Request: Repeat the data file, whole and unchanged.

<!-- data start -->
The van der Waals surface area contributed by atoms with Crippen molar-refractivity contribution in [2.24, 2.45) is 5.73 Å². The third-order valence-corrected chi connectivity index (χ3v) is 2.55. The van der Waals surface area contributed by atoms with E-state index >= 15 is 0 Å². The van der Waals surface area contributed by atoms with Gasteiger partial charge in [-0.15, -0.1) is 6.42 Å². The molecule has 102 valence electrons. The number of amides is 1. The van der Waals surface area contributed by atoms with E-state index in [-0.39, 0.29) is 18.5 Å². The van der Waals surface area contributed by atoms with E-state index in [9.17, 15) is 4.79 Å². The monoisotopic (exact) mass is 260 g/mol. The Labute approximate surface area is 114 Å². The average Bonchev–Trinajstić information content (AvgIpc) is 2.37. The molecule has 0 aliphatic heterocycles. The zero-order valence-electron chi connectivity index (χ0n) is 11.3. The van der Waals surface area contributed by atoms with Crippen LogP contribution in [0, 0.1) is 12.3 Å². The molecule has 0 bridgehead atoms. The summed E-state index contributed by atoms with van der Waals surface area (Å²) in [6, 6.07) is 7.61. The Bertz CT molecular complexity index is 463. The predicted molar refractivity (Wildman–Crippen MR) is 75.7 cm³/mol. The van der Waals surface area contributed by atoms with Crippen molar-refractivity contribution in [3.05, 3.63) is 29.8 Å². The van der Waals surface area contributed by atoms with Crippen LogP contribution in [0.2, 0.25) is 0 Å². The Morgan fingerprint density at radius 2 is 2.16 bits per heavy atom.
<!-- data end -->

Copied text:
The van der Waals surface area contributed by atoms with Crippen molar-refractivity contribution in [2.24, 2.45) is 5.73 Å². The third-order valence-corrected chi connectivity index (χ3v) is 2.55. The van der Waals surface area contributed by atoms with E-state index >= 15 is 0 Å². The van der Waals surface area contributed by atoms with Gasteiger partial charge in [-0.15, -0.1) is 6.42 Å². The molecule has 102 valence electrons. The number of amides is 1. The van der Waals surface area contributed by atoms with E-state index in [-0.39, 0.29) is 18.5 Å². The van der Waals surface area contributed by atoms with E-state index in [9.17, 15) is 4.79 Å². The monoisotopic (exact) mass is 260 g/mol. The Labute approximate surface area is 114 Å². The average Bonchev–Trinajstić information content (AvgIpc) is 2.37. The molecule has 0 aliphatic heterocycles. The zero-order valence-electron chi connectivity index (χ0n) is 11.3. The van der Waals surface area contributed by atoms with Crippen LogP contribution in [0, 0.1) is 12.3 Å². The molecule has 0 bridgehead atoms. The summed E-state index contributed by atoms with van der Waals surface area (Å²) in [6, 6.07) is 7.61. The Bertz CT molecular complexity index is 463. The predicted molar refractivity (Wildman–Crippen MR) is 75.7 cm³/mol. The van der Waals surface area contributed by atoms with Crippen molar-refractivity contribution in [3.05, 3.63) is 29.8 Å². The van der Waals surface area contributed by atoms with Crippen LogP contribution in [0.2, 0.25) is 0 Å². The Morgan fingerprint density at radius 2 is 2.16 bits per heavy atom.